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College students with learning disabilities: a developmental perspective on conceptions of learning, learning disability, and others in learning

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Title: College students with learning disabilities: a developmental perspective on conceptions of learning, learning disability, and others in learning
Author: Pacheva, Daniela Jivkova
Degree Doctor of Philosophy - PhD
Program Special Education
Copyright Date: 2007
Publicly Available in cIRcle 2008-02-15
Subject Keywords college students; learning disability; conceptions
Abstract: A call for the design of programs focused on the development of self-awareness skills permeates the field of research and practice on postsecondary students with learning disabilities (LD). Important components of self-awareness are students' advanced understanding of learning, LD, and the social context (peers, instructors, classmates) of college learning. This study explores students with LD's conceptual understanding of learning and LD by situating it within developmental theoretical frameworks delineating the form and content of adult reasoning. Twelve female and five male college-students with LD participated in two-hour interviews. Students' thinking about others was explored by asking participants to reason about the behaviors, intentions, feelings and traits of the characters in two scenarios depicting typical dilemmas faced by students with LD. Students' conceptual understanding of learning and LD was elicited by means of open-ended questions followed by prompts. Students' responses were scored for level of cognitive complexity and coded for conceptual content. Overall, the students reasoned abstractly about learning and LD at a level of complexity expected from college-age population. They demonstrated well-developed understanding of others' expectations and motivations especially as they relate to the themes of self-identification, seeking accommodations, and understanding of LD. Students' conceptions of learning and LD presented qualitatively different variations on main themes. These variations paralleled the increase in complexity and were associated with experience(number of years of education). The overarching understanding of learning as acquiring knowledge transitioned from understanding learning as an external, given task to learning as an internal, personal-development process. The common understanding of LD as a difference transitioned from a difference related to an external label and an imposed constraint, to meaning of "difference" as a special ability, an asset, and a source of identity. These results indicate a possible progression in the evolution of the concepts of learning and LD throughout the college career of students with LD. The approach to this conceptual content and its description can inform and serve as starting points in the development of programs that foster the conceptual understanding of learning, LD, and the social-context of the educational enterprise, as a way of building these students' self-awareness skills.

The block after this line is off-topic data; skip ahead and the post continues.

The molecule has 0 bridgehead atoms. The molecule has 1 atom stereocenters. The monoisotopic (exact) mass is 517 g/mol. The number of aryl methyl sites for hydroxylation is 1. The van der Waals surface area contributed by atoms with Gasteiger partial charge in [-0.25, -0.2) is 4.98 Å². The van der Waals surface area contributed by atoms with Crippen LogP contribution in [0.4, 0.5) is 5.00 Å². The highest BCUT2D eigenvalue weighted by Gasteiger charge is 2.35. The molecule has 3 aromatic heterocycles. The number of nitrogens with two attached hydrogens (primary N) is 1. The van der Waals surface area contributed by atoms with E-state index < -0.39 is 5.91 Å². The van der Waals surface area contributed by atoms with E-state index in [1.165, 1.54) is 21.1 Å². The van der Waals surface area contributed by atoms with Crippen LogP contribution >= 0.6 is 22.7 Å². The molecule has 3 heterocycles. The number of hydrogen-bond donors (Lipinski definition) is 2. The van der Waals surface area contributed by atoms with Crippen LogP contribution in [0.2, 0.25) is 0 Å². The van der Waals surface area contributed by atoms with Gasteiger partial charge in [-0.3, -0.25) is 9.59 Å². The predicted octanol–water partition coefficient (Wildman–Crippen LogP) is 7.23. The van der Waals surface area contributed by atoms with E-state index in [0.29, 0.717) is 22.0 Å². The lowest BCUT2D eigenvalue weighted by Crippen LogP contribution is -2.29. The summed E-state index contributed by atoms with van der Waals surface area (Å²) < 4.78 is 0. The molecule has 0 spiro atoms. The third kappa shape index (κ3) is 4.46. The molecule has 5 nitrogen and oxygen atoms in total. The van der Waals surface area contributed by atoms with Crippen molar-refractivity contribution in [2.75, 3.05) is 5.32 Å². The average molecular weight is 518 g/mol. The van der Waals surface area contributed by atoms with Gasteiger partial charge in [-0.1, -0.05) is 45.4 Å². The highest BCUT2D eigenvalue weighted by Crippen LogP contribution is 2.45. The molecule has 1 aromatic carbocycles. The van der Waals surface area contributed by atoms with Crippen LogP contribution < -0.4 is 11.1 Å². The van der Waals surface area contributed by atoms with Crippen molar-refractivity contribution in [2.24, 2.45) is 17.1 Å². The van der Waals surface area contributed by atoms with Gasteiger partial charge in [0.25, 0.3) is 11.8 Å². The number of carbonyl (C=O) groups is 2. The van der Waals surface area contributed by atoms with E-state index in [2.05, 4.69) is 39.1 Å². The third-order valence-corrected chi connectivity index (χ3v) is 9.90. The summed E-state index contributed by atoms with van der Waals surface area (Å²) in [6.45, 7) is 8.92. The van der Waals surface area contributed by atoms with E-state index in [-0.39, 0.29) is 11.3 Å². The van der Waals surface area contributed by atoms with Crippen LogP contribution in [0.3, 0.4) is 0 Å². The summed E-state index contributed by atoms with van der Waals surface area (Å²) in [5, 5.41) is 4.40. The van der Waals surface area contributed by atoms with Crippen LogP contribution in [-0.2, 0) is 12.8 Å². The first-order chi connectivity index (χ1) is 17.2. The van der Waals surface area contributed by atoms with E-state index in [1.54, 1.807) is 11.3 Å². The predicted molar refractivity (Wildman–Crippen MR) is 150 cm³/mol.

URI: http://hdl.handle.net/2429/366

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